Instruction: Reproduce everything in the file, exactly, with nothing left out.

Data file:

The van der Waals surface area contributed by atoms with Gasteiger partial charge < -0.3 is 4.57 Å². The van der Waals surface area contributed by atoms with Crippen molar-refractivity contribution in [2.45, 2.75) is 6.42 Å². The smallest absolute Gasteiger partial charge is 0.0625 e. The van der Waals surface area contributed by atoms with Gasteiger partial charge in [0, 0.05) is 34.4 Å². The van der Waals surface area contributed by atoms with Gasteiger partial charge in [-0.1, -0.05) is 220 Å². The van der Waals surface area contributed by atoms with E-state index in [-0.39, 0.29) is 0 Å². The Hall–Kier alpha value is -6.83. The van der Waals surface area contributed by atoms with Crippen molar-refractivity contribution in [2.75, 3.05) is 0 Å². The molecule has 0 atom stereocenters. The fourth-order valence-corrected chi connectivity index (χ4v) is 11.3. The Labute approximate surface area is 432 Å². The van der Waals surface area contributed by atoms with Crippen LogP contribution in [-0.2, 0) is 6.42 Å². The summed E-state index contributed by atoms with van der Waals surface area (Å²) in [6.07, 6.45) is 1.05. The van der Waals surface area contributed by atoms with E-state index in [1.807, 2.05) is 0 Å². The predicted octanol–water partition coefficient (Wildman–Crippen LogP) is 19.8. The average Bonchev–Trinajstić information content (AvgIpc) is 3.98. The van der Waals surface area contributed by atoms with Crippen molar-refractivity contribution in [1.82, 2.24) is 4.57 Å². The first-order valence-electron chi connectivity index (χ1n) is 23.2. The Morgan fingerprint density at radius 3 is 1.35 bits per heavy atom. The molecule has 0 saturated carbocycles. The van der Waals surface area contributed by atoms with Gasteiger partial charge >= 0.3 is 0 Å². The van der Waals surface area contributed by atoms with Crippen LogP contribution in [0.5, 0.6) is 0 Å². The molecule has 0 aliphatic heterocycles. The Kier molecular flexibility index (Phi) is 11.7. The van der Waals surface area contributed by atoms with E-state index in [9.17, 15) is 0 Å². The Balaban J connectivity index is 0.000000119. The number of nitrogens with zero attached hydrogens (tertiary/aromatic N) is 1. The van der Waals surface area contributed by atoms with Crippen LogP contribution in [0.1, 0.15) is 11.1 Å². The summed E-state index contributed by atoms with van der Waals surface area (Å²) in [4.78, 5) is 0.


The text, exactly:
The van der Waals surface area contributed by atoms with Gasteiger partial charge < -0.3 is 4.57 Å². The van der Waals surface area contributed by atoms with Crippen molar-refractivity contribution in [2.45, 2.75) is 6.42 Å². The smallest absolute Gasteiger partial charge is 0.0625 e. The van der Waals surface area contributed by atoms with Gasteiger partial charge in [0, 0.05) is 34.4 Å². The van der Waals surface area contributed by atoms with Gasteiger partial charge in [-0.1, -0.05) is 220 Å². The van der Waals surface area contributed by atoms with E-state index in [-0.39, 0.29) is 0 Å². The Hall–Kier alpha value is -6.83. The van der Waals surface area contributed by atoms with Crippen molar-refractivity contribution in [2.75, 3.05) is 0 Å². The molecule has 0 atom stereocenters. The fourth-order valence-corrected chi connectivity index (χ4v) is 11.3. The Labute approximate surface area is 432 Å². The van der Waals surface area contributed by atoms with Crippen LogP contribution in [-0.2, 0) is 6.42 Å². The summed E-state index contributed by atoms with van der Waals surface area (Å²) in [6.07, 6.45) is 1.05. The van der Waals surface area contributed by atoms with E-state index in [1.807, 2.05) is 0 Å². The predicted octanol–water partition coefficient (Wildman–Crippen LogP) is 19.8. The average Bonchev–Trinajstić information content (AvgIpc) is 3.98. The van der Waals surface area contributed by atoms with Crippen molar-refractivity contribution in [1.82, 2.24) is 4.57 Å². The first-order valence-electron chi connectivity index (χ1n) is 23.2. The Morgan fingerprint density at radius 3 is 1.35 bits per heavy atom. The molecule has 0 saturated carbocycles. The van der Waals surface area contributed by atoms with Gasteiger partial charge >= 0.3 is 0 Å². The van der Waals surface area contributed by atoms with Crippen LogP contribution in [0.5, 0.6) is 0 Å². The molecule has 0 aliphatic heterocycles. The Kier molecular flexibility index (Phi) is 11.7. The van der Waals surface area contributed by atoms with E-state index in [9.17, 15) is 0 Å². The Balaban J connectivity index is 0.000000119. The number of nitrogens with zero attached hydrogens (tertiary/aromatic N) is 1. The van der Waals surface area contributed by atoms with Crippen LogP contribution in [0.1, 0.15) is 11.1 Å². The summed E-state index contributed by atoms with van der Waals surface area (Å²) in [4.78, 5) is 0.